Bald Head Prepares Terminal Groin Project

Bald Head Island property owners want to build a terminal groin almost 2,000 feet long to go along with the 16 smaller groins that they built along the South Beach to control erosion. Photo: Village of Bald Head Island

BALD HEAD ISLAND — A small jetty almost 2,000 feet long is the only viable option Village of Bald Head Island officials say will slow chronic, sometimes dramatic, erosion on the island’s western shore.

Later this year the village will likely know whether the Army Corps of Engineers Wilmington District agrees.

The Corps had planned to hold a public hearing today on its draft environmental impact statement on the so-called terminal groin, but that hearing was cancelled last night because of the weather. A new hearing date has not been set.

The meeting would be the next step in the Brunswick County island’s pursuit to obtain a Coastal Area Management Act major permit to build a groin, which is a small jetty meant to control erosion.

Such structures were once banned on N.C. beaches because they tend to increase erosion on nearby beaches, but the N.C. General Assembly passed a bill in 2011 to allow them at four inlets. Figure Eight Island, Ocean Isle Beach and Holden Beach have joined Bald Head in applying for the groins. All the projects are in various stages of Corps’ environmental review. None has yet applied for a state permit.

The 740-page page draft EIS for Bald Head examines six alternatives to reduce beach erosion on South Beach, the Point and West Beach, all areas that have experienced persistent sand loss over the last 18 years.

In the alternative favored by the village, a wall of large granite armor rock of different sizes would extend 1,300 feet into the water perpendicular to the shore to trap drifting sand. The village wants to continue maintaining 16 smaller groins made from fabric tubes filled with sand along the westernmost portion of South Beach.

The tubes, spanning anywhere from 250 feet to 350 feet long, were initially built in 1995, then entirely replaced a decade later and again in 2010.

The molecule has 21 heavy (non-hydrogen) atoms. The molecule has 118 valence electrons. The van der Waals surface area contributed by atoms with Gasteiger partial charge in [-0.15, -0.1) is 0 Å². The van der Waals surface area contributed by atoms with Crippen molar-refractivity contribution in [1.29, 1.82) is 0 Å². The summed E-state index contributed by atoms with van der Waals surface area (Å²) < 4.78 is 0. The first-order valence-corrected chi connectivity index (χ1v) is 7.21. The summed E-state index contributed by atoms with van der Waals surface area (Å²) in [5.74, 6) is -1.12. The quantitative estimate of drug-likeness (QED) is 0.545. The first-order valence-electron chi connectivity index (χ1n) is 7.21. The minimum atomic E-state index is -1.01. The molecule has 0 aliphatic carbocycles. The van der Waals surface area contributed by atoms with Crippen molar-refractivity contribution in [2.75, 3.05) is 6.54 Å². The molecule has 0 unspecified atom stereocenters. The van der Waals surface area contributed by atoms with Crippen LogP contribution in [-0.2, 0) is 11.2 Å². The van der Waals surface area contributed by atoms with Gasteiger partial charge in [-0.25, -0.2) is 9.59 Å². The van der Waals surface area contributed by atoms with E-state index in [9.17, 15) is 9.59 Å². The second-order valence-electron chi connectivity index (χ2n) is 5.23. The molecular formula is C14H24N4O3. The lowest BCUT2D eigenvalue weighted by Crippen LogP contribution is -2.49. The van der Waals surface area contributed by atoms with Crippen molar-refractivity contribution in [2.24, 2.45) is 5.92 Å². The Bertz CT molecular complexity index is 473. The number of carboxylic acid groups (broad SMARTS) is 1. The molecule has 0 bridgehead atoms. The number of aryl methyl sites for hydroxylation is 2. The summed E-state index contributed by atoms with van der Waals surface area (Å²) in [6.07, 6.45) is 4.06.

This so-called groin field is one of a variety of erosion-control tools the village has used over the years to fend off accelerated erosion that village officials say is a result of the beach’s proximity to the Wilmington Harbor Channel.

“Because the island sits adjacent to the shipping channel, it experiences constant erosion,” village spokeswoman Karen Ellison wrote in an email. “The terminal groin slows that process and so should ease the burden on the Corps and should keep the beaches more stable, longer. But it is not a panacea … we will still need dredging and erosion will continue; just at a slower rate.”

The corps of engineers routinely dredges the shipping channel, a vital economic waterway used by ships heading to and from the state port in Wilmington.

The village, along with other area beaches, including Caswell Beach, began getting sand from the dredging beginning in 2000 with the implementation of the Wilmington Harbor Sand Management Plan.

The Corps has periodically pumped beach-quality sand from the channel along those beaches at the federal government’s expense. It’s a process that has benefited those towns with, perhaps, the exception of Bald Head, which sued the Corps in 2011 and where some argue the corps is responsible for creating the erosion problem.

Suzanne Dorsey

Mike Giles

“We have an artificial, non-natural engineered problem with the channel,” said Suzanne Dorsey, executive director of the Bald Head Island Conservancy. “We have no control over that channel. The sand on Bald Head collapses into that channel. It’s not sea-level rise causing this. It’s erosion caused by a deep- level channel cut by the Army Corps of Engineers. A terminal groin will help the island slow down the rate of sand loss a little bit more.”

Mike Giles, a coastal advocate in the N.C. Coastal Federation’s Wilmington office, questions just how effective a terminal groin will be in reducing the rate of erosion on the island.